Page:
This handaxe (Length: 16cm, Width: 8.5cm) was found in the Middle Gravels at “Barnfield Pit”, Swanscombe, Kent; UK on the 1st February 1934. Barnfield pit lies on the southern edge of the lower Thames Basin, 5 km east of Dartfort. It is one of the most famous Paleolithic sites in Europe, preserving an exceptional succession of fluvial deposits and Paleolithic “industries”, as well as three conjoining fragments of a human cranium assigned to Homo Heidelbergensis. The site was noted as early as 1883 by Spurrell. The first systematic excavation took place in 1912, followed by many others until the 1990ies.
The most important parts of the Swanscombe sequence are entirely assigned to the Hoxnian. The Hoxnian Stage is a middle Pleistocene stage of the geological history of the British Isles. It precedes the Wolstonian and follows the Anglian Stage. The Hoxnian is suggested to be equivalent to MIS 11, which started at ca 422 k.a. and ended 380 k.a. ago. The climatic signal of MIS 11 is well-documented in marine and ice-sheet isotopic records and is known to comprise at least two major warm episodes with an intervening cool phase. The main parts of the Swanscombe succession are:
- Lower Gravel, Lower Loam: Pollen zone Ho I with temperate climate. Possibly the Lower Gravel may, in part at least, date to an earlier stage, but the Lower Loam is usually accepted as a truly full interglacial deposit of Hoxnian date. Its top is a weathered palaeosol, so a considerable hiatus is inferred before the lower and upper Middle Gravels accumulated on top of it.
- Lower middle Gravel: Hol III b-c with temperate climate and the Upper middle Gravel: Hol III b-IV with cool climate. The Middle Gravels began to accumulate not before the end of the late-temperate substage of the Hoxnian, and probably extend into the early-glacial substage of the succeeding glaciation.
- The Swanscombe Upper Loam, a decalcified and oxidized clayey silt is capping the interglacial sequence at this locality
The British evidence suggests that humans during the Hoxnian rather avoided lake-edge situations, but were exploiting the river valleys. The open nature of river valleys was better suited to humans. Equally, there was a greater variety of resources, in terms of plants, animals and lithic raw materials. Finally, they acted as open corridors through the otherwise dense forest, having good accessibility and being easily navigable, and as prominent features in the landscape were simple to relocate.
At Barnfield Pit, the lower levels (lower gravels and lower loam) exclusively containing flakes, cores and flake tools. The artifacts and mammalian remains are found in the Lower Gravel in a derived context as shown by John Waechter’s excavations but in the Lower Loam in primary context. It has been suggested that the absence of handaxes at certain horizons at some MIS 11 sites does not reflect a non-handaxe cultural tradition—the Clactonian—but merely reflects the differential distribution across the landscape of different knapping practices by humans with a varied technological repertoire including Handaxes. This interpretation has, however, been questioned by others, mainly because there is no unequivocal evidence of handaxe manufacture in primary context Clactonian horizons in southern Britain, although the raw material at these sites was perfectly suitable for handaxe manufacture.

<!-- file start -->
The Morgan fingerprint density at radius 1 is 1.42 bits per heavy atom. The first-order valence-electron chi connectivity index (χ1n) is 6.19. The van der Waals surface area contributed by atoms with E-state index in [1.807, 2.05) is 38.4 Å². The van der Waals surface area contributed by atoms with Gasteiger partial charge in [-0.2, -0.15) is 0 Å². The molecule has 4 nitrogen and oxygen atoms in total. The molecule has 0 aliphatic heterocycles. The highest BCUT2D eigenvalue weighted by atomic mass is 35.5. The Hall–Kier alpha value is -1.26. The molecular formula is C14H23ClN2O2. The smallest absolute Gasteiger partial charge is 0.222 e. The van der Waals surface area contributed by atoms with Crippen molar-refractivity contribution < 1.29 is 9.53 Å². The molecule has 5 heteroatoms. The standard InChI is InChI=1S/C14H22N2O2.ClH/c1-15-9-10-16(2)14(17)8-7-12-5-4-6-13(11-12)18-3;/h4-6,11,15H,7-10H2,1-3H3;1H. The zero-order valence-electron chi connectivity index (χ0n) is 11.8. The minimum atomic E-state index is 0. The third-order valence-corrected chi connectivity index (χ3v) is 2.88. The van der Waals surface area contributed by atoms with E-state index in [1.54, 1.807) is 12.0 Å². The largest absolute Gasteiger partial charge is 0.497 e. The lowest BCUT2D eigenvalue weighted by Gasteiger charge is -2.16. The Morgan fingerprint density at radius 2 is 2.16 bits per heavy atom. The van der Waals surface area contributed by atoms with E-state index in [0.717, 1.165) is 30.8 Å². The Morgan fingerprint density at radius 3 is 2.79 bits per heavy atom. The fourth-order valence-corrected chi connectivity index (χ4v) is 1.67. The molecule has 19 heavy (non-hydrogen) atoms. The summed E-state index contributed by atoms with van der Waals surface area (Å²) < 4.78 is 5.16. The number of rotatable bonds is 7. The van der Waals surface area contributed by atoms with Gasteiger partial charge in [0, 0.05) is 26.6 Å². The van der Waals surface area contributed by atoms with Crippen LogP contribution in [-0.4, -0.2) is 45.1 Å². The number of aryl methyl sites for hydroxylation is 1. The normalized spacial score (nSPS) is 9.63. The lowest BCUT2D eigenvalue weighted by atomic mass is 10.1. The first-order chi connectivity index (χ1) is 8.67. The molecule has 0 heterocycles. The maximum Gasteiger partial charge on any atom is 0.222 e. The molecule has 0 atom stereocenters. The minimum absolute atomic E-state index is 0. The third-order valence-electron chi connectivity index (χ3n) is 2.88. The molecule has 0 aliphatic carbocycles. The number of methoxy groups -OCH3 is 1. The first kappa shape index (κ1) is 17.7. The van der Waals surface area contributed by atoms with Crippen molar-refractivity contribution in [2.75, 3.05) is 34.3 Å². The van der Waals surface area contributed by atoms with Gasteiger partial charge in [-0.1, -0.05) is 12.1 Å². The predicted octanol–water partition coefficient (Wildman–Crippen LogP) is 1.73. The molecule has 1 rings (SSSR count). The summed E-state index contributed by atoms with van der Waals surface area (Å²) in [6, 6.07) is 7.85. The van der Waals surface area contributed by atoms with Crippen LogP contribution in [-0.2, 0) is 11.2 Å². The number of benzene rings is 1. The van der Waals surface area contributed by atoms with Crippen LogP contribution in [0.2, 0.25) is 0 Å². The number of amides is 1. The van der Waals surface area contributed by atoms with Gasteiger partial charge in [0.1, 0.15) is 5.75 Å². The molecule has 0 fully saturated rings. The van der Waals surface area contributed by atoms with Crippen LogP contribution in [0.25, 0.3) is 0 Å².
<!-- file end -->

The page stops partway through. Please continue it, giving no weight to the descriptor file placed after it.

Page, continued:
The pointed artifact, displayed her comes from the middle gravels at Swanscombe and shows the typical pointed appearance of the majority of the bifaces that were found in the strata with the famous Hominid remains. Further studies on the handaxe ensemble showed, that there is no indication that the preference for pointed shapes could be related to either the shape or source of raw material. In this post I will not refer to the British debate about pointed Handaxes vs. ovates ( see also:http://www.aggsbach.de/2011/06/handaxe-variability/) . The famous Swanscombe human fossil remnants consisting of three conjoining large cranial bones (two parietals and an occipital) of a young female found in in the middle gravels in 1935, 1936, and 1955 and therefore later than the pointed handaxe displayed here.
The upper loam bears a handaxe industry with twisted ovates. Assemblages with concentrations of twisted ovates in Britain appear to demonstrate a strong chronological correlation toward late MIS11/ early MIS10. Twisted ovates are virtually absent from sites of a pre-Hoxnian age, such as High Lodge, Boxgrove or Warren Hill. They also do not appear to occur in significant numbers in assemblages younger than MIS 11/10, such as those recovered from Purfleet, Wolvercote and Furze Platt, but they are known from OIS 9 and 8 from Nothern French Acheulian sites.
Other stratigraphies of Britain show that Handaxes were already present during much earlier times than the Clactonian ensembles at Swanscombe(http://www.aggsbach.de/2010/07/stockbridge-hampshire-lower-paleolithic-handaxe-lower/) and that the succession of a „Clactonian” – “Acheulian” with pointed handaxes — Acheulian” with ovates is not an overall trend, but a singular (random) succession at Barnfield Pit.